You see, it goes all the way back to the constitution. We are confronted by the fallacy of human rights without responsibilities. When you multiply promised human rights with zero accountability, you get zero actual human rights. The ANC government is a farce built on a fallacy.

So true. Our domestic, who lives in Dobsonville, pays precisely R100 p.m. on an account that is now well over R 48 000 and she is not worried at all. She has never had her electricity disconnected and Dobsonville seems to have less load shedding than Roodepoort …

And this is not going to change going forward, the ANC wouldn’t dare.

Good luck with collecting from the municipalities ( other than the DA ones who have already coughed up!). the money is loooong gone!

Tito lives in a fools paradise. Eskom’s pricing has very likely passed the point where the more it puts up prices, the less it will collect.

Electricity is simply unaffordable to millions of South Africans, so it is stolen by the masses. Government goes along with this, because these are it’s voters.

So municipalities under recover from consumers and can’t pay Eskom; and no amount of cajoling is going to fix that.

Meantime, the main reason why Eskom’s pricing is so high is to cover costs of maladministration and corruption – something that nersa should never have allowed in the first place, and something which consumers should not have to pay for anyway.

So at the end of the day, all fingers point back to Eskom which is run by the ANC. So Tito should really blame himself.

Blaming yourself is not part of his culture. The principle of ‘Ubuntu’ is understood by Western culture to mean ‘caring for each other/sharing in order to assist’ because that fits our notions. In his culture it actually means ‘everyone is accountable together, as a whole and no-one is to blame individually’. Therefor we shall always disagree/ misunderstand each other/ clash/ not be able to fully integrate/be separated by our notions.

Tito,
Firstly You and Treasury must identify all the Municipalities in who have not payed which is public knowledge.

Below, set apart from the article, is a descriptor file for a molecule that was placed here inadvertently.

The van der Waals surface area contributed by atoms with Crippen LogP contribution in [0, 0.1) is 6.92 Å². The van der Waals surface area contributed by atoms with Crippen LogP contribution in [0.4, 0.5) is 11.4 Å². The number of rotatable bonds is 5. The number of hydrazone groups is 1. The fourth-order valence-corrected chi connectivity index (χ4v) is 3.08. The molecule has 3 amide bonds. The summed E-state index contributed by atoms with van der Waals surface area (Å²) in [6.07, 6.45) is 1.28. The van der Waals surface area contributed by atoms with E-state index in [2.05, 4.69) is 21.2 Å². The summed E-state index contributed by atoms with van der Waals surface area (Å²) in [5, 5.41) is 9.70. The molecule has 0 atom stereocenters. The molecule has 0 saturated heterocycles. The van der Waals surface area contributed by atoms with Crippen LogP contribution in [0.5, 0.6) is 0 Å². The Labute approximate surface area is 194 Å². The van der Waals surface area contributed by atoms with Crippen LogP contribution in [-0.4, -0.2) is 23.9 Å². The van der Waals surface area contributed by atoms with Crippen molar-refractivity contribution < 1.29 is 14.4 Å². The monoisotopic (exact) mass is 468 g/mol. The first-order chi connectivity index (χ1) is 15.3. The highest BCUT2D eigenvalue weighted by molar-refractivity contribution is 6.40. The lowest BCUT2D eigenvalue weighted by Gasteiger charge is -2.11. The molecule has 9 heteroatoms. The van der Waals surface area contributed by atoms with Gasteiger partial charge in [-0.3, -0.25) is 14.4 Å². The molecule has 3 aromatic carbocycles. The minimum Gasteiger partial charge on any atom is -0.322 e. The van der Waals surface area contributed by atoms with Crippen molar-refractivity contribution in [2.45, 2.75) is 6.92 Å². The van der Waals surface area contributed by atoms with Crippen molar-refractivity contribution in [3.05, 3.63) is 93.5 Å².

Treasury must then start reducing the amount of the budget allocation to default Municipalities and Treasury then directs some of the money to Eskom until the debt is paid.

Eskom has enough on its plate to be chasing this.

How many corrupt Municipal people are in jail?

It can be fixed over time.

Wally Stowe.

I am beginning to lose respect for Tito. Just how naive can you be? How on earth can he expect bankrupt municipalities to raise funds to pay off Eskom when prescription means that all debt over two years is lost?

Tito what mechanism are you going to use to collect the debt? Handing it over to unscrupulous debt collectors is not going to work … people in certain areas are so accustomed to free electricity that they are not going to roll over and pay all of a sudden.

Perhaps the use of prepaid meters may help if the rates are affordable, say at cost. But don’t bet the house on it with the ability to with the ease with which illegal connections are possible in those affected areas.

Next you will be insisting that Sanral start collecting all the arrears E-Tolls. Fat chance of getting that right. What you must do is to budget for the shortfall of R69 Billion in the budget … take it from the overpaid fat cats in Eskom and the rest of Government employees!!

Eskom owes 500 Billion. Municipalities owe 17 Billion to Eskom.
17 Bil is a drop in the bucket compared to 500 Bil owed by Eskom.
Municipalities are not the reason why Eskom have a problem.